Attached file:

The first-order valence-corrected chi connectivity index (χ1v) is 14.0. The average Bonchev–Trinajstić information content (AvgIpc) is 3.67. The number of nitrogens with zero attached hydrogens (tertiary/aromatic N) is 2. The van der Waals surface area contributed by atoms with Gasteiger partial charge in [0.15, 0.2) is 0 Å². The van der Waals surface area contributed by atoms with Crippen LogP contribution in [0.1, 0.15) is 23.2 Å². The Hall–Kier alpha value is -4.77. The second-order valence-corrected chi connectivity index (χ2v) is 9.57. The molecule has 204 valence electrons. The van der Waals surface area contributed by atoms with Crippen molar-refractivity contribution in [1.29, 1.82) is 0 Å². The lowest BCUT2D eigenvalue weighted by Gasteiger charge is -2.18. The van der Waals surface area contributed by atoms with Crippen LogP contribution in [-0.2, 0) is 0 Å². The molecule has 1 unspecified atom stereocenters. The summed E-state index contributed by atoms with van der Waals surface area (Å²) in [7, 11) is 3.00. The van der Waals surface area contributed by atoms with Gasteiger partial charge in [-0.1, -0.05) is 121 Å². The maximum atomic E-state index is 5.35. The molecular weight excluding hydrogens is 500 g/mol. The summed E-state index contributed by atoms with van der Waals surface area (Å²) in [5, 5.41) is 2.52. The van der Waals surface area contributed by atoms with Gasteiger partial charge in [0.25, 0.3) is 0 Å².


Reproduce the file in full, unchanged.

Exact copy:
The first-order valence-corrected chi connectivity index (χ1v) is 14.0. The average Bonchev–Trinajstić information content (AvgIpc) is 3.67. The number of nitrogens with zero attached hydrogens (tertiary/aromatic N) is 2. The van der Waals surface area contributed by atoms with Gasteiger partial charge in [0.15, 0.2) is 0 Å². The van der Waals surface area contributed by atoms with Crippen LogP contribution in [0.1, 0.15) is 23.2 Å². The Hall–Kier alpha value is -4.77. The second-order valence-corrected chi connectivity index (χ2v) is 9.57. The molecule has 204 valence electrons. The van der Waals surface area contributed by atoms with Crippen molar-refractivity contribution in [1.29, 1.82) is 0 Å². The lowest BCUT2D eigenvalue weighted by Gasteiger charge is -2.18. The van der Waals surface area contributed by atoms with Crippen LogP contribution in [-0.2, 0) is 0 Å². The molecule has 1 unspecified atom stereocenters. The summed E-state index contributed by atoms with van der Waals surface area (Å²) in [7, 11) is 3.00. The van der Waals surface area contributed by atoms with Gasteiger partial charge in [-0.1, -0.05) is 121 Å². The maximum atomic E-state index is 5.35. The molecular weight excluding hydrogens is 500 g/mol. The summed E-state index contributed by atoms with van der Waals surface area (Å²) in [5, 5.41) is 2.52. The van der Waals surface area contributed by atoms with Gasteiger partial charge in [0.25, 0.3) is 0 Å².